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My Annual Rant Against US News and World Report’s Ratings

May 13, 2018

It’s the time of year when newspapers across America trumpet the schools in their states who achieve the highest ratings in their State and, in some cases, in the entire nation based on the US News and World Report’s metrics… and it’s the time of year when bloggers like me remind readers that these ratings are completely bogus because they are primarily based on standardized tests which, in turn, are inextricably linked to family affluence and education.

To find out how the US News and World Report calculates their rankings, one has to scroll all the way to the bottom of the page touting the importance of the ratings past the click-bait headlines listing the top high schools overall, the top charter schools, the top STEM schools, to a hot-link in the lower right hand corner. Once the link is clicked, the reader is led to another series of links where eventually the reader learns that in calculating the rankings:

…U.S. News & World Report teamed with North Carolina-based RTI International, a global nonprofit social science research firm.

RTI implemented the U.S. News comprehensive rankings methodology, which is based on these key principles: that a great high school must serve all of its students well, not just those who are college bound, and that it must be able to produce measurable academic outcomes to show it is successfully educating its student body across a range of performance indicators.

This sounds very high-minded, but the four step process is ultimately based on standardized tests and/or family income. .

Step One, for example, purports to determine “...whether each school’s students were performing better than statistically expected for students in that state (in standardized tests).” How is this done? “...(B)y looking at reading and math results for all students on each state’s high school (standardized) proficiency tests”Schools scoring in the top 10% were automatically carried forward, those scoring in the lowest 10% were dropped, and some manipulations were applied to identify schools serving disadvantaged students that performed “…much better than statistical expectations.” 

Step 2 “...assessed whether their historically underserved students – black, Hispanic and low-income – performed at or better than the state average (on standardized tests) for historically underserved students.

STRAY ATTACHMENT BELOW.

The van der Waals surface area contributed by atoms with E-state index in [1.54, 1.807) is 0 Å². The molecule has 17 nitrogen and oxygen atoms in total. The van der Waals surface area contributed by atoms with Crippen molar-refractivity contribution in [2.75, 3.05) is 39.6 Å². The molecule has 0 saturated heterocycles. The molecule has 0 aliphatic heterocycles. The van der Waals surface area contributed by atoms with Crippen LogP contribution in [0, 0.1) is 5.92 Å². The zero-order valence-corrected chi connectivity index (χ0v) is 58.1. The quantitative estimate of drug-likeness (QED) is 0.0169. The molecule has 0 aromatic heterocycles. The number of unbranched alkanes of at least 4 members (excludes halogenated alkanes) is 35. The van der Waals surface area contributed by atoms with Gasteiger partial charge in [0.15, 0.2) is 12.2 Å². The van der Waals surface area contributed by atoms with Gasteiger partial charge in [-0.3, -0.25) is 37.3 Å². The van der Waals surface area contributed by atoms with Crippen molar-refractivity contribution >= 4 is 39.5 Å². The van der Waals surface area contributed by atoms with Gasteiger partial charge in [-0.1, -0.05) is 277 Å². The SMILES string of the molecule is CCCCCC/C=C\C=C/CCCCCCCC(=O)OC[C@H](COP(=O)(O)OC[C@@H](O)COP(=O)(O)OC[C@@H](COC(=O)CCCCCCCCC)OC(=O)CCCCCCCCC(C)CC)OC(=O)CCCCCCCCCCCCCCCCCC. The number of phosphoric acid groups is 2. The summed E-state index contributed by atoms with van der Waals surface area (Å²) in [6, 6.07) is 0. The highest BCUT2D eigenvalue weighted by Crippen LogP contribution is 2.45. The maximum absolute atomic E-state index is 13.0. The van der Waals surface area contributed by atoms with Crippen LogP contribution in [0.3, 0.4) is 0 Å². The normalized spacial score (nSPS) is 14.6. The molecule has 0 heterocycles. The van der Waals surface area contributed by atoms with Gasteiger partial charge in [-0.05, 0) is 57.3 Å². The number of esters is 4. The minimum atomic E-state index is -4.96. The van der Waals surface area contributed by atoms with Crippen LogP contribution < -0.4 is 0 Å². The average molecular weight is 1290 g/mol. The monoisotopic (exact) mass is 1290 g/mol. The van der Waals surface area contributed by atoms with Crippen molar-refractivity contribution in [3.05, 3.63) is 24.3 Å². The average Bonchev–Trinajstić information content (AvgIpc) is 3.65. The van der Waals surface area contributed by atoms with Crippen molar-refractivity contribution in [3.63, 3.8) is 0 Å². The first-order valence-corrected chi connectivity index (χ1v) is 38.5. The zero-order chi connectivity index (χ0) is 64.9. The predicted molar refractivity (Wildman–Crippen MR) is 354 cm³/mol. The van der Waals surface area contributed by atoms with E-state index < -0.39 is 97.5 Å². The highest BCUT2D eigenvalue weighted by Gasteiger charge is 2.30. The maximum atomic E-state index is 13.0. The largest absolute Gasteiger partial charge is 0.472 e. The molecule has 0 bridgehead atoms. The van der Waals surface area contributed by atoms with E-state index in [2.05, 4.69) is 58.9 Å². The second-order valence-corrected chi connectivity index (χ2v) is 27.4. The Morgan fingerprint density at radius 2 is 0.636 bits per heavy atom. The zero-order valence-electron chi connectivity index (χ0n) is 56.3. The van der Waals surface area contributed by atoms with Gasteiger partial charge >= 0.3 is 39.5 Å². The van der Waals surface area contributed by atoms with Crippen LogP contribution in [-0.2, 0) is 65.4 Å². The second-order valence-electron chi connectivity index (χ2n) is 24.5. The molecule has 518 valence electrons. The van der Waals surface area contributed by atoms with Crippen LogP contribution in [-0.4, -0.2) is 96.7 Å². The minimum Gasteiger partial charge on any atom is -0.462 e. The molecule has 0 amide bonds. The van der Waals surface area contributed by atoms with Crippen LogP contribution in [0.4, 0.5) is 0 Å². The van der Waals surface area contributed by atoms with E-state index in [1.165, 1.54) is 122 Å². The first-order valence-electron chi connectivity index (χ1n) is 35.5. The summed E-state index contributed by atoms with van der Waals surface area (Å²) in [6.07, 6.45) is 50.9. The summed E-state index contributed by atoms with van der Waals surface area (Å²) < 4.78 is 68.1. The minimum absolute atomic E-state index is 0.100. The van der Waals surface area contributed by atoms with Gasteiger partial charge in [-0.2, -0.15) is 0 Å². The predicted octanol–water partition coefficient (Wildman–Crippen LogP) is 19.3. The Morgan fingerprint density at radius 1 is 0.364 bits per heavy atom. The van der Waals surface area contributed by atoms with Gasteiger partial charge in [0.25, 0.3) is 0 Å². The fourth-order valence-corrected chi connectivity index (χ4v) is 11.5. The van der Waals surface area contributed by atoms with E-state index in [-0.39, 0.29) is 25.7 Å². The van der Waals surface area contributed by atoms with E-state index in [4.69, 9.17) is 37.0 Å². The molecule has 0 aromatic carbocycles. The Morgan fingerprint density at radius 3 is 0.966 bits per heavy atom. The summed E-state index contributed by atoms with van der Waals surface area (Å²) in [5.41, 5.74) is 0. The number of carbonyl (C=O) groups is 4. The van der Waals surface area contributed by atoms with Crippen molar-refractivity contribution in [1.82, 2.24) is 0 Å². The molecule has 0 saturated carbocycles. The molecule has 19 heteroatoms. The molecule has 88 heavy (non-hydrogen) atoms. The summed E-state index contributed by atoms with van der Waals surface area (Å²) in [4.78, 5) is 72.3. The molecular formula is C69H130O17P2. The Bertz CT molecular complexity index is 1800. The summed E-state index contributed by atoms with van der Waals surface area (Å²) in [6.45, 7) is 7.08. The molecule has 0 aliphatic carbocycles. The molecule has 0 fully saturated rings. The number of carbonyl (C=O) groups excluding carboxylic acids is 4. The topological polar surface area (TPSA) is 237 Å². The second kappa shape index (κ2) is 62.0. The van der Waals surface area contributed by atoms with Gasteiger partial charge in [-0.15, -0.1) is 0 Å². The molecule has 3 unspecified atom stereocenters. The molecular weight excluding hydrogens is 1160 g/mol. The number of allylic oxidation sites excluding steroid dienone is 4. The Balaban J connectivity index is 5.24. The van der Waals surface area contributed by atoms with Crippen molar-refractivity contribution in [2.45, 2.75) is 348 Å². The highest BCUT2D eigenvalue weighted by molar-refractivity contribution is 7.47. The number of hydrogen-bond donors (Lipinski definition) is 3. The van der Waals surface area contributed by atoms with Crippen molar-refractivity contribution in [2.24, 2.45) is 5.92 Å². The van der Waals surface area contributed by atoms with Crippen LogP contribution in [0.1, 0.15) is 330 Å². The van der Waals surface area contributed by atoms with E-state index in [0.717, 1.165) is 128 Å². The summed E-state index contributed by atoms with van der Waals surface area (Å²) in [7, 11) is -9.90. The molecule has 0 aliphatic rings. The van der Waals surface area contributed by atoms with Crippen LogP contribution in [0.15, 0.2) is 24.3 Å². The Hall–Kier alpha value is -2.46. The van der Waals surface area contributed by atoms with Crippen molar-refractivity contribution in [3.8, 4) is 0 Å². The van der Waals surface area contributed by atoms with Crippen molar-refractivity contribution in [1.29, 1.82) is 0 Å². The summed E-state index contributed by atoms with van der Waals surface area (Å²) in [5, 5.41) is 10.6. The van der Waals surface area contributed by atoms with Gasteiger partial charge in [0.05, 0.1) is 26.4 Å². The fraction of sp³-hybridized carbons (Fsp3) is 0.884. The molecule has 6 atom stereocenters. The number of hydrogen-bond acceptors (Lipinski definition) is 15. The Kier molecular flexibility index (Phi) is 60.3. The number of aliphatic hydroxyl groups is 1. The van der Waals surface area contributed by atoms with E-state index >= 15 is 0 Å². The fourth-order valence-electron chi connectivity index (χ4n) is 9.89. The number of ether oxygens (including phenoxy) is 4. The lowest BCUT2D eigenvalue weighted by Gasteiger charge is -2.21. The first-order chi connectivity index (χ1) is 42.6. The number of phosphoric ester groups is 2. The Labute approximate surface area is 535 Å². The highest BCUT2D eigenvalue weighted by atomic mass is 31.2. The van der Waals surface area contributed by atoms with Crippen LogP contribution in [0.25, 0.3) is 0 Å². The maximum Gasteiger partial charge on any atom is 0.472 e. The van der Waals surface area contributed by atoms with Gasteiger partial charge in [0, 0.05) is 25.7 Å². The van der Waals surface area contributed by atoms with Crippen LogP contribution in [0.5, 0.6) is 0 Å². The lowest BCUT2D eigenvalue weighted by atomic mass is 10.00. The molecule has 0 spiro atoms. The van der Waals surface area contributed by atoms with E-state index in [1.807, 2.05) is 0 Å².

Step 3 looked at graduation rates, eliminating any schools that failed to graduate 80% of the cohort that entered the school. This is indirectly linked to standardized tests since 12 states require the passage of such a test to earn a diploma. But it is inextricably linked to family income since more than one third of all drop outs were raised in poverty.

Step 4 is the clincher. For schools whose students score well on State standardized tests and whose students graduate at an 80% rate, the ultimate benchmark is “college-readiness performance” – which is determined by “...using Advanced Placement and International Baccalaureate (standardized) test data as the benchmark for success.” 

So how does a school assure itself of high ratings in the annual US News and World Report’s index? Easy: it attracts students who aspire to college, students who enroll in AP and IB courses, students who pay for the AP and IB assessments, and students who do well on those tests. This creates a barrier to entry that precludes hundreds if not thousands of schools since schools or students must pay fees for each test they take, schools must pay to have teachers trained to offer AP and IB courses, and IB certified schools must pay annual fees in excess of $11,000.

And, as noted in earlier posts decrying these rankings, the whole system is based on the assumption that schools enrolling students who score well on standardized tests are meritorious. One would hope that US News and World Report writers realize that quality should be based on something more than standardized tests scores, but the test scores are seemingly precise and objective, readily attainable from public data-bases that are relatively inexpensive to glean data from from, and provide an easy means for sorting and selecting schools. In the end, the selective public and charter schools and the public schools serving the children of affluent and well educated parent achieve medals… and the vicious cycle of poverty continues.


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